United Kingdom, 1995
U.S. Release Date:
PG (Nothing Objectionable)
Theatrical Aspect Ratio:
Amanda Root, Ciaran Hinds, Sophie Thompson, Samuel West, Simon Russell Beale, Phoebe Nicholls, Corin Redgrave
Nick Dear based on the novel by Jane Austen
Jane Austen, considered by many literary critics to be among the first of the "modern" writers, is perhaps best known for creating believable, strong-willed, independent female characters in an era when women in books were often little more than window dressing or plot devices. Although remembered primarily for her alliterative titles, Pride and Prejudice and Sense and Sensibility, Austen authored six major novels, including that upon which this film is based, Persuasion.
Those horrified by Roland Joffe's looser-than-loose "interpretation" of Hawthorne's The Scarlet Letter will be overjoyed to learn that cinematic faithfulness to classic novels is not a dead art. Not only does Persuasion remain true to Austen's story, but Nick Dear's script, as brought to the screen by director Roger Michell, conveys a sense of atmosphere and "feeling" that a less-adept adaptation might lose.
Persuasion opens in early 19th century England (1814, to be precise), in the wake of war with France. Across the Channel, Napoleon has abdicated and been confined to Elba, and British servicemen are returning home. Among them is Captain Frederick Wentworth (Ciaran Hinds), a navy officer who has been away for more than eight years since his marriage proposal to then-19-year old Anne Elliot (Amanda Root) was refused. Now, almost a decade later, Anne lives in a state of constant regret, attempting to fill an empty life through her selfless devotion to family and friends. However, although she remains without either husband or suitors, circumstances have decreed that she has not seen the last of the one true love of her life.
Even though the subject material of the film might sound like the stuff of a Harlequin romance, Persuasion has far greater depth than any dime store soap opera. The movie offers not only keen insights on the lasting, and agonizing, effects of love, but explores the theme of consequences. While the hand of fate can be seen working throughout, the characters' circumstances are ultimately the result of their own choices and actions. Anne is responsible for her unhappiness, and, when an opportunity arises to redress her past error, she must seize it or lose Frederick forever. The barrier to overcome is the deep emotional scarring created by her decision of eight years ago.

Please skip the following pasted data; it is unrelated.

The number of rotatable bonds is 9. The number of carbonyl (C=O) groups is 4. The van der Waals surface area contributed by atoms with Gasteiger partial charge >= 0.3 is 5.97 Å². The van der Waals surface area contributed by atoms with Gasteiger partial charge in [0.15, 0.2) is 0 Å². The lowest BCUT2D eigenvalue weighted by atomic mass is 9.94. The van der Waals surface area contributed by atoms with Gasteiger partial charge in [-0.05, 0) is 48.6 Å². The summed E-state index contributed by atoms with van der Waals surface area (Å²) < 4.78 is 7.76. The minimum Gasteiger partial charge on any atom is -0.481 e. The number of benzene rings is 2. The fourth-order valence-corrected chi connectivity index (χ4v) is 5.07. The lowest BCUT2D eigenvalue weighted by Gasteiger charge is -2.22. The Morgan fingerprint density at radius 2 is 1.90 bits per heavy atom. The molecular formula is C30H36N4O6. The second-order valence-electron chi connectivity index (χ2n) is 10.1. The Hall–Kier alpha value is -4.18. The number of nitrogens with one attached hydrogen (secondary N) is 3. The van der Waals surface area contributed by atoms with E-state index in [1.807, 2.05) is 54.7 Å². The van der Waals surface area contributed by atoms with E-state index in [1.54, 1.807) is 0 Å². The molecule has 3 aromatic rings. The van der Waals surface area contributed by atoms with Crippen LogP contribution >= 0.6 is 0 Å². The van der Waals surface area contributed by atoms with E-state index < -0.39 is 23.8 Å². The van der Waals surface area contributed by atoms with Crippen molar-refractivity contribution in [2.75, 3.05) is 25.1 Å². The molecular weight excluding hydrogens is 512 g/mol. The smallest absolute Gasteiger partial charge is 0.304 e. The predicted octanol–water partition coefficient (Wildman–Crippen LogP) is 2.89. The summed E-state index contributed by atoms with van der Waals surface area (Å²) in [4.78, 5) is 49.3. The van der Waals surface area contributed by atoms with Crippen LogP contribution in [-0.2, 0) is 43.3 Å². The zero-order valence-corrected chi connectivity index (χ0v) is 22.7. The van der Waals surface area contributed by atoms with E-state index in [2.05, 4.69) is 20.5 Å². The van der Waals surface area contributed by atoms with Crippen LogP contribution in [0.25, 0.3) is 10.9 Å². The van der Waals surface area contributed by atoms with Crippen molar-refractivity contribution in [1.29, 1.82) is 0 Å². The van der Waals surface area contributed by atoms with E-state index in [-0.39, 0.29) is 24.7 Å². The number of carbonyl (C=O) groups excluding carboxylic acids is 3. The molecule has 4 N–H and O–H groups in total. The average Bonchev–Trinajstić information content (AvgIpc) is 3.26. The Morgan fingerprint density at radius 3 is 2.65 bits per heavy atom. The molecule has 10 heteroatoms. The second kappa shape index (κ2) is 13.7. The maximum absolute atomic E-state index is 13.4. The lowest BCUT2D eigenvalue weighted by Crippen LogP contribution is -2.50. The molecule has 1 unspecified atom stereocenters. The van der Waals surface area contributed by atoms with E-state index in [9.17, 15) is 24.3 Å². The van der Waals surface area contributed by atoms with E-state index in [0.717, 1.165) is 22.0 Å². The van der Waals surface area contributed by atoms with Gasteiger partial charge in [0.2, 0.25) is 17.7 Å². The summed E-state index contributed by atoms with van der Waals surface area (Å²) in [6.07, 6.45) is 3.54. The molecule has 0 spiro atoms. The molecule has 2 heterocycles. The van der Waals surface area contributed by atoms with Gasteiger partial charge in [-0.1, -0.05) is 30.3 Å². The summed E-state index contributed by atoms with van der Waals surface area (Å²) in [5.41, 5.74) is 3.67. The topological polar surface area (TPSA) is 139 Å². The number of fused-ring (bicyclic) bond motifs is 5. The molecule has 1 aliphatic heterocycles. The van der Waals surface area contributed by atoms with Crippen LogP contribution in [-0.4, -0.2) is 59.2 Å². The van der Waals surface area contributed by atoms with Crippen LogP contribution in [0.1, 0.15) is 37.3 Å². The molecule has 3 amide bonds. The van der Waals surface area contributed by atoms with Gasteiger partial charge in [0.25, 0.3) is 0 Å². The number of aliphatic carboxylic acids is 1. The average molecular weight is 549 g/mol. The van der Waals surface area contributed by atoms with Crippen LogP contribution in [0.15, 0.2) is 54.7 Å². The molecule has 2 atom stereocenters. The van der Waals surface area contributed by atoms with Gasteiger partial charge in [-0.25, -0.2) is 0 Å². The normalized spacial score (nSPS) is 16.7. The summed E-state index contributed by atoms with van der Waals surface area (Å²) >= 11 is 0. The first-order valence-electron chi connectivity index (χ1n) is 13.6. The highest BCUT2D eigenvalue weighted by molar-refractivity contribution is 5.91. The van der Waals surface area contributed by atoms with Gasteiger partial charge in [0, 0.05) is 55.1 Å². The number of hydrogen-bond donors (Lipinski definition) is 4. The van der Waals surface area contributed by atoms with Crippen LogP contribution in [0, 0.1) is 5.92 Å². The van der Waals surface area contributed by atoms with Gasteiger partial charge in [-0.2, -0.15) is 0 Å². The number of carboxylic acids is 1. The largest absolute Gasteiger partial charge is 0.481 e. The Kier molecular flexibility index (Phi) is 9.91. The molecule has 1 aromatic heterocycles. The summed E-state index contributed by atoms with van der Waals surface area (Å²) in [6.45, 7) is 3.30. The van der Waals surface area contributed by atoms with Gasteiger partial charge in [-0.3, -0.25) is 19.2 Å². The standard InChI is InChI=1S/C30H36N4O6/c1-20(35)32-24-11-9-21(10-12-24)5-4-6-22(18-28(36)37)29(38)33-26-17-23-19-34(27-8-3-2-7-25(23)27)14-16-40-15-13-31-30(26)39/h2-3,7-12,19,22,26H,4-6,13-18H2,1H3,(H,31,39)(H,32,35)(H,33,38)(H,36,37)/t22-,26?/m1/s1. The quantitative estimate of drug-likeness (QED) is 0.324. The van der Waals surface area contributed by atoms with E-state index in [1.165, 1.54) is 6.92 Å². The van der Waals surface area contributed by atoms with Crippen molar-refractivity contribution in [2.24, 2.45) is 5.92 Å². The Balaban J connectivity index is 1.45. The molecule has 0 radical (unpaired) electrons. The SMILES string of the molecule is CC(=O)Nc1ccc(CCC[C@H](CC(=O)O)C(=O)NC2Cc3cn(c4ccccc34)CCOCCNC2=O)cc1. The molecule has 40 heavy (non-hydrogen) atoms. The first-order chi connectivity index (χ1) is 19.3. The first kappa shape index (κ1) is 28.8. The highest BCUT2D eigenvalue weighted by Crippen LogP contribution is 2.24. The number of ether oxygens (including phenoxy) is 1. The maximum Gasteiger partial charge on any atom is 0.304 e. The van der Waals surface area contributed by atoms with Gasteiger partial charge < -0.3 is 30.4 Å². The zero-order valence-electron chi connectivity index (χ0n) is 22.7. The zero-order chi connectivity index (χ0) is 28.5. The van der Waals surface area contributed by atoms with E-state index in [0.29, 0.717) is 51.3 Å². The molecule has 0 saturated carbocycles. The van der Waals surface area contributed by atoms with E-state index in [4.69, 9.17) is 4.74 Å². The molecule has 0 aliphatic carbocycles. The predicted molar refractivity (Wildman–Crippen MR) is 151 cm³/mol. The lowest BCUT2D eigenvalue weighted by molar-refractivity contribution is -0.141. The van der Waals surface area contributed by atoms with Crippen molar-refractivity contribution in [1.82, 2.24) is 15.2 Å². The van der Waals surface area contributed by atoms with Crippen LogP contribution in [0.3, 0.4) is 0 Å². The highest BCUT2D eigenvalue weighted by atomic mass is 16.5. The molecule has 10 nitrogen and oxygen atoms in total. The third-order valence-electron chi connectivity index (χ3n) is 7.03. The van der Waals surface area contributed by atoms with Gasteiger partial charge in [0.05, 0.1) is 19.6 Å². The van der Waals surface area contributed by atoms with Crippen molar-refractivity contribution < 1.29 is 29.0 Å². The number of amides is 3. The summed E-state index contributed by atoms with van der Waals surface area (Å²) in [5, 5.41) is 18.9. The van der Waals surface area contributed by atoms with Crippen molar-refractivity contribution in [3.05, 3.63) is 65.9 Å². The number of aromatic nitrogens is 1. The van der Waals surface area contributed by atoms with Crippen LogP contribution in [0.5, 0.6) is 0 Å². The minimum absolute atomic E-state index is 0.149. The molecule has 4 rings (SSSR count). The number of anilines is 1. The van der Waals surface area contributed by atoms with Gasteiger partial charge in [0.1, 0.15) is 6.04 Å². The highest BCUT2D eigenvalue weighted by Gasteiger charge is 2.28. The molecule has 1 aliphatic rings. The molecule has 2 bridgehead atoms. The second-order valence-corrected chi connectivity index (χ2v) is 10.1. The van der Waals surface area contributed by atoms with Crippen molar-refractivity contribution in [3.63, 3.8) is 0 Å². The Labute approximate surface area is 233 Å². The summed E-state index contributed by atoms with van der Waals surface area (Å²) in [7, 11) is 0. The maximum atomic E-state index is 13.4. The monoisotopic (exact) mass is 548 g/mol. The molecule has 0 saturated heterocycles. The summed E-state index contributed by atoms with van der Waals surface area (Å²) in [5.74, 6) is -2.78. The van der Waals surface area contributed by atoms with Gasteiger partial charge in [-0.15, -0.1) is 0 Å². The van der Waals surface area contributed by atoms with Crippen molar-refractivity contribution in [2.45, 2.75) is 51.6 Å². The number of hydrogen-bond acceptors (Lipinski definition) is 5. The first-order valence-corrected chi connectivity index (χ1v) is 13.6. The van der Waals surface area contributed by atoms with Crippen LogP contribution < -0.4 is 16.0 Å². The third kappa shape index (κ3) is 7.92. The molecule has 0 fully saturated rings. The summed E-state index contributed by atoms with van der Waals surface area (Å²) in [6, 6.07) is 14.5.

To a lesser extent, Persuasion also works as a social commentary. The film takes aim at the pre-Victorian society in which it is set -- a social structure that encouraged the empty words of sycophants over true expressions of friendship. Many of the characters are cloaked in artifice, and it's only as their real motives are uncovered that we learn of their duplicity and superciliousness. Michell uses some of this shallowness to comic effect through the fatuous presentation of characters like Anne's father (Corin Redgrave) and sister Elizabeth (Phoebe Nichols). It's men and women like this that draw our sympathy towards those who are honest and straightforward, like Anne and Frederick.
The fine cast is populated by members of England's Royal Shakespeare Company. Amanda Root, who has the main role, is a revelation with her natural manner of conveying complex emotions. Root's most obvious assets are her expressive eyes, which display everything from longing and pain to surprise and joy. The actress brings a captivating mix of dignity, charm, and willfulness to Anne. Her co-star, Ciaran Hinds, illustrates Frederick's deeply-buried torment, both when it's repressed and when it comes bubbling to the surface. These two actors command our attention, especially when they share a scene. Also, a few somewhat-familiar faces, like Sophie Thompson, Corin Redgrave, and John Woodvine, have supporting parts.
Occasionally in the past, I have compared British-produced period pieces to episodes of PBS's Masterpiece Theater. In this case, it's more than a comparison, since Persuasion is due to be shown on that program in 1996. Like nearly all Masterpiece presentations, this one boasts impeccable production values. Its faithfulness to the source material results in a few slow spots, but Persuasion is nevertheless fine entertainment. And, at a time when most love stories involve copious displays of skin, it's a rare pleasure to see so much emotion brought to the screen by a single kiss.